25 March 2015

"Indissolubility is not a curse, it is the great beauty of the marital relationship."

Cardinal Burke is a good interview at any time, but this interview at LifesiteNews is very, very good.  Just hearing the truth out of the mouth of anyone on the Church's payroll is welcome these days. But in Cardinal Burke we have so much more than that.  He is the standard-bearer among the hierarchy for true Catholic Charity-- love and truth, mercy and justice united. We must remain steadfast; we can do nothing else.

Just a few money quotes from an interview that should be read-- and studied-- in its entirety:


LSN: It was said after the publication of the relatio post disceptationem that there was a manipulation that consisted in putting into the synod questions that actually have nothing to do with the family. Would you accept to express yourself on how and why this “manipulation” took place? Who is benefiting?

CB: It's clear that there was a manipulation because the actual interventions of the members of the synod were not published, and only the mid-term report, or the “relatio post disceptationem”, was given, which had really nothing to do with what was being presented in the synod. And so it's clear to me that there were individuals who obviously had a very strong influence on the synod process who were pushing an agenda which has nothing to do with the truth about marriage as Our Lord Himself teaches it to us, as it is handed down to us in the Church. That agenda had to do with trying to justify extra-marital sexual relations and sexual acts between persons of the same sex and, in a way, clearly to relativize and even to obscure the beauty of the Church's teaching on marriage as a faithful, indissoluble, procreative union of one man and one woman.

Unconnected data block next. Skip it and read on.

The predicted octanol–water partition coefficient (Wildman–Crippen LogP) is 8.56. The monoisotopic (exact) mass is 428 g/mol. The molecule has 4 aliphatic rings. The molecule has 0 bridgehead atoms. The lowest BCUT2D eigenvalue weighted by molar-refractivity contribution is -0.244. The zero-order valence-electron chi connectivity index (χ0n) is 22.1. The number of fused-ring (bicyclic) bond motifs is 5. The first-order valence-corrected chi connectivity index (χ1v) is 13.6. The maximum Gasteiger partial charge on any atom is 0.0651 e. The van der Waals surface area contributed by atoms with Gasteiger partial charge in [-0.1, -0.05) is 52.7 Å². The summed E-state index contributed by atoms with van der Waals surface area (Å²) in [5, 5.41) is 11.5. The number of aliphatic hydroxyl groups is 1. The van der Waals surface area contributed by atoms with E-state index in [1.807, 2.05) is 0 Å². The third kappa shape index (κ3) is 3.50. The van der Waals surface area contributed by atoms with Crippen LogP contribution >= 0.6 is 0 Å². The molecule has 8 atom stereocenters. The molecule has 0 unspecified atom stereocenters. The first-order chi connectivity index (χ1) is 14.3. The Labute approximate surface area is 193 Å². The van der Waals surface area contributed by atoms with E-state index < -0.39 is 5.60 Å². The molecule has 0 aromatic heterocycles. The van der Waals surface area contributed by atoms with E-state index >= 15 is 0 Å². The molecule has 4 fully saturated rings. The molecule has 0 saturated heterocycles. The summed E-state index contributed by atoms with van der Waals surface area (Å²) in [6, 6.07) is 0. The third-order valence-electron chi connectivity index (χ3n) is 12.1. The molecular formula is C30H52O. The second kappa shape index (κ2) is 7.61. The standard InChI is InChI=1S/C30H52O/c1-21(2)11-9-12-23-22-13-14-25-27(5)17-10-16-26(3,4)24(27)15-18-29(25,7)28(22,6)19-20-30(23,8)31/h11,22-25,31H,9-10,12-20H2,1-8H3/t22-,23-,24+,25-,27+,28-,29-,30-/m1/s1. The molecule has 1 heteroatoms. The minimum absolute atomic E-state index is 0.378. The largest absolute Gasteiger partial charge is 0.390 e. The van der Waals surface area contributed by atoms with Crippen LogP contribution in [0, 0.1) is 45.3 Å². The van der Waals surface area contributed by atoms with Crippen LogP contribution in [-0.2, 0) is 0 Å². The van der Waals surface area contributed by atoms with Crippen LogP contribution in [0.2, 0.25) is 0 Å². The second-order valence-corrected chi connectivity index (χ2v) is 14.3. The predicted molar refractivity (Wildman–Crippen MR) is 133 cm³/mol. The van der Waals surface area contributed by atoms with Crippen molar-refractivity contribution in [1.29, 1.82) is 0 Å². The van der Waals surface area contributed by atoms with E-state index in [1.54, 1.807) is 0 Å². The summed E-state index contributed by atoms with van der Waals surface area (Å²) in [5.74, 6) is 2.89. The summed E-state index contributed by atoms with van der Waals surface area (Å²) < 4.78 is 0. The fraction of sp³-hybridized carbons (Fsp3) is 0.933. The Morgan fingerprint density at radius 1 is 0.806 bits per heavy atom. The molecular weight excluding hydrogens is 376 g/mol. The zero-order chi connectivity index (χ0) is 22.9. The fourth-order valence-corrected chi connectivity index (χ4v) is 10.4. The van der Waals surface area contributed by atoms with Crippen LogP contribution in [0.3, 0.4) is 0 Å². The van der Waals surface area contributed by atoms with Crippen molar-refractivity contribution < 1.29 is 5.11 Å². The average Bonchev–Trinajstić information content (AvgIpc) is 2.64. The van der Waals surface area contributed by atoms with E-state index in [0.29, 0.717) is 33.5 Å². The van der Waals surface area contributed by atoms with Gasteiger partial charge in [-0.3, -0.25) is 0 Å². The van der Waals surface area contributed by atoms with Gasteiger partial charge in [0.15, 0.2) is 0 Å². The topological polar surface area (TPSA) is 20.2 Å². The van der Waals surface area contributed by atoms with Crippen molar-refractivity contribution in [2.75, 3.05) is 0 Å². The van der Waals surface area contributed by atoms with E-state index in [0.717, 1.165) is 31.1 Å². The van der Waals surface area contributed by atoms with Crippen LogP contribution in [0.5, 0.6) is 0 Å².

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LSN: Repeatedly, even the synod fathers who have touted the issues of “remarriage” of divorcee and homosexual or non-marital unions have repeated that the question is not doctrinal, but pastoral. What is your response to that?

CB: That simply is a false distinction. There cannot be anything that's truly pastorally sound which is not doctrinally sound. In other words: you cannot divide the truth from love. In other words still: it can't be loving not to live the truth. And so to say that we're just making pastoral changes that have nothing to do with doctrine is false. If you admit persons who are in irregular matrimonial unions to Holy Communion, then you're directly making a statement about the indissolubility of marriage, because Our Lord said: “He who divorces his wife and marries another commits adultery.” And the person in an irregular matrimonial union is living in a publicly adulterous state. If you give Holy Communion to that person then somehow you're saying that this is alright doctrinally. But it can't be.

LSN: So the simple fact of putting that under discussion is already an error.

CB: Yes. In fact I have asked more than once that these subjects which have nothing to do with the truth about marriage be taken out of the agenda of the synod. [If people want to discuss these questions, fine, but they have nothing to do with the Church's teaching on marriage.] And the same goes for the question of sexual acts between people of the same sex, and so forth.

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LSN: How can the Church really help all those concerned: abandoned spouses, children of legitimate marriages who are hurt by the divorce of their parents, people who are struggling with homosexual tendencies or who have in a way let themselves be “trapped” into an illegitimate union? And what should our attitude be: the attitude of the faithful?